This site uses cookies to improve your experience and to provide services and advertising. By continuing to browse, you agree to the use of cookies described in our Cookies Policy. You may change your settings at any time but this may impact on the functionality of the site. To learn more see our Cookies Policy.
Dublin: 10 °C Tuesday 22 October, 2019

In pictures: Ballesteros family and golf world gather to say goodbye to Seve

Legendary golfer is buried in small town of Pedrena in Spain.

Candles and a red flower are seen beside golf shoes outside the church in Pedrena earlier.
Candles and a red flower are seen beside golf shoes outside the church in Pedrena earlier.
Image: Alvaro Barrientos/AP/Press Association Images

TO THE MOURNFUL wail of a lone bagpipe, some of Europe’s greatest golfers joined family, friends and local residents at the funeral of Seve Ballesteros today, paying an emotional final tribute to the dynamic Spaniard who revived the European game.

Ryder Cup captains Nick Faldo, Colin Montgomerie, Sam Torrance and Jose Maria Olazabal and players including Miguel Angel Jimenez marched together in silence as part of the procession from Ballesteros’ family home to the church of San Pedro de Pedrena.

Young boys and girls wore replicas of the navy blue outfit that Ballesteros wore for his first British Open win in 1979. They each held a 3-iron, the only club Ballesteros owned when he learned to play golf.

About 400 people packed the church to provide Ballesteros with one final send-off before his ashes were spread under a magnolia tree at the family home in this tiny fishing village in northern Spain.

Ballesteros, a five-time major winner and Ryder Cup stalwart, died Saturday at age 54 from complications of a cancerous brain tumor.

“He was so young and such a great man. A great champion — the best Europe ever had,” Torrance said.

Ballesteros’ oldest son, Javier, carried the urn holding the Spanish golf great’s ashes at the front of the procession, with the somber notes of a single bagpipe punctuating the occasion on an overcast day in the village off the Bay of Santander.

The crowd of up to 1,000 gathered outside the church burst into applause as Ballesteros’ ashes reached the church. Locals, friends and others watched from one of the three giant screens set up outside.

“With hard work he went from nothing to everything, realizing his dream to be the best and to be in the heart of the people,” said nephew Ivan Ballesteros, who was flanked by the golfer’s sons Javier and Miguel on the church altar. “In the end he decided when and where it ended. Rest my friend, rest Seve.”

Relatives inside the church wept and embraced, and so did friends and Pedrena residents watching outside after applauding heartily.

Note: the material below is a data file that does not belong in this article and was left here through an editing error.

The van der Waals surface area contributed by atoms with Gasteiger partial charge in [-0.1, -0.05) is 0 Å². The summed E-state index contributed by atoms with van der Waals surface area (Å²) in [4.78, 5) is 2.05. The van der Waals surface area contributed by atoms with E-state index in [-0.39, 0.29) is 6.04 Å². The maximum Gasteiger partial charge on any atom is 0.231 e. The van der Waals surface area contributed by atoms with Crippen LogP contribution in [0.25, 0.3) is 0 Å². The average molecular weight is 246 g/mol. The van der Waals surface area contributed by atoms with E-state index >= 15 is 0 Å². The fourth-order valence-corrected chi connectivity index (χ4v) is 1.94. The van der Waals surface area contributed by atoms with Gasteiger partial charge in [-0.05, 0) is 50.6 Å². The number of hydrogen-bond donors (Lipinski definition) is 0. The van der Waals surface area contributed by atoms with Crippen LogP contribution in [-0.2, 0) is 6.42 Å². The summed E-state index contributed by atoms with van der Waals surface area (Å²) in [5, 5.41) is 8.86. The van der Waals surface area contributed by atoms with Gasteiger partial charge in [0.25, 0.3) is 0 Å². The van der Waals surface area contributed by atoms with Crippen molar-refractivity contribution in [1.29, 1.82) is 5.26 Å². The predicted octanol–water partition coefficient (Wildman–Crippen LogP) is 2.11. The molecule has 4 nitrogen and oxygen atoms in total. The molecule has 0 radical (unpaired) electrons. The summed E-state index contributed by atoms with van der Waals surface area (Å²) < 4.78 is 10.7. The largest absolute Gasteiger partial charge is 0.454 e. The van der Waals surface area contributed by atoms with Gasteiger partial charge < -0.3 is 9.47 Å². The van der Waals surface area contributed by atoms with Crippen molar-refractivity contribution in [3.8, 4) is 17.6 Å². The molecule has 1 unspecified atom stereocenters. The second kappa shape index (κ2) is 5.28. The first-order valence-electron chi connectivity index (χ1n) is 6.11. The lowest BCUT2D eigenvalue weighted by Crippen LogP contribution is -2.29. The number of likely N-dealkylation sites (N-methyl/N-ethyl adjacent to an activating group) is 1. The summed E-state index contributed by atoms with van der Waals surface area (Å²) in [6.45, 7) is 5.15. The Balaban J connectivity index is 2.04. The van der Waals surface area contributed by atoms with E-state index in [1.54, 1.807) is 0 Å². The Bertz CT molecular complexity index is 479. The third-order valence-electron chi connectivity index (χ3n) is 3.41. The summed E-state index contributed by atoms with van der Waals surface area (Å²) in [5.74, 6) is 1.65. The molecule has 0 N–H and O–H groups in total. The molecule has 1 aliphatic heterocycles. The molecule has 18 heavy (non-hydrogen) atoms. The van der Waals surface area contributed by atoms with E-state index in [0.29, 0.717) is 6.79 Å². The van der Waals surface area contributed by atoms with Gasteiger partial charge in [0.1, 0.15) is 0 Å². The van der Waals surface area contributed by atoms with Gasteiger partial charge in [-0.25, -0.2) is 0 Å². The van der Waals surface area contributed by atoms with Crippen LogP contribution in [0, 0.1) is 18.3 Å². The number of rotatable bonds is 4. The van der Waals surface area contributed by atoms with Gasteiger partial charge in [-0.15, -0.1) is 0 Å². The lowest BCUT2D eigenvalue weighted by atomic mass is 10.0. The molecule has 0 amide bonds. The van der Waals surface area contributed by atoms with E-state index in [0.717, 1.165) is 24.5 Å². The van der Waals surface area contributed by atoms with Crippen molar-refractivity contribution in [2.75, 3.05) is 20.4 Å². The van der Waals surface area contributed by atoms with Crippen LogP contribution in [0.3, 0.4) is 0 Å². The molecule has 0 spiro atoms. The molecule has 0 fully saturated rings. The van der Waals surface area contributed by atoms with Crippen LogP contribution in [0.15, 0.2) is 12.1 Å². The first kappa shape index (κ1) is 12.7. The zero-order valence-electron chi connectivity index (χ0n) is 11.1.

“It’s not a goodbye — we know you’ll always be here by our side,” Ballesteros’ son Miguel said.

Ballesteros’ brother Vicente picked up the urn — which had been set above two golf clubs and a golf ball at the foot of the altar — and carried it out of the church back to the family home, where a private family ceremony was held before the ashes were placed under the magnolia tree overlooking the nearby Real Club de Golf Pedrena course where his career began.

“We all wanted to be here to support Seve and wish him the best. We loved him, he was great,” Faldo said. “It’s a sad time, we lost someone very special. European golf owes Seve a great debt.”

Ian Woosnam said Ballesteros did for European golf what Arnold Palmer and Jack Nicklaus did for the American tour. The Spaniard won a record 50 European Tour victories and led Europe to victories in the Ryder Cup both as a player and captain.

Faldo, Woosnam and Montgomerie said they all hoped the European Tour would consider suggestions to change the tour’s logo to encompass the iconic image of Ballesteros pumping his fist after sinking the putt that clinched the 1984 Open at St Andrews.

“We will look at it nice and calmly, and if we do consider any single player’s image at the moment it would be Seve’s,” European Tour chief executive George O’Grady said.

In pictures: Ballesteros family and golf world gather to say goodbye to Seve
1 / 7
  • Seve's farewell

    Ian Woosnam, Sam Torrance, and Colin Montgomerie make their way into the church.
  • Seve's farewell

    Seve Ballesteros' brother, Vicente, front center, holds the urn in honor of Spanish professional golfer Seve Ballesteros, during his funeral service in the small town of Pedrena, Spain today.Source: AP Photo/Alvaro Barrientos
  • Seve's farewell

    A relative of the deceased golfer fixes a black ribbon beside a poster outside the chapel.
  • Seve's farewell

    Miguel Angel Jimenez amongst the huge crowd. Source: Alvaro Barrientos/AP/Press Association Images
  • Seve's farewell

    Candles and a red flower are seen beside golf shoes during the funeral service.Source: Alvaro Barrientos/AP/Press Association Images
  • Seve's farewell

    Former Ryder Cup playing partner Jose Maria Olazabal, center left, is comforted after the service. Source: Juan Manuel Serrano Arce/AP/Press Association Images
  • Seve's farewell

    Former Ryder Cup colleague Nick Faldo attends the service. Source: Juan Manuel Serrano Arce/AP/Press Association Images

  • Share on Facebook
  • Email this article

About the author:


Read next: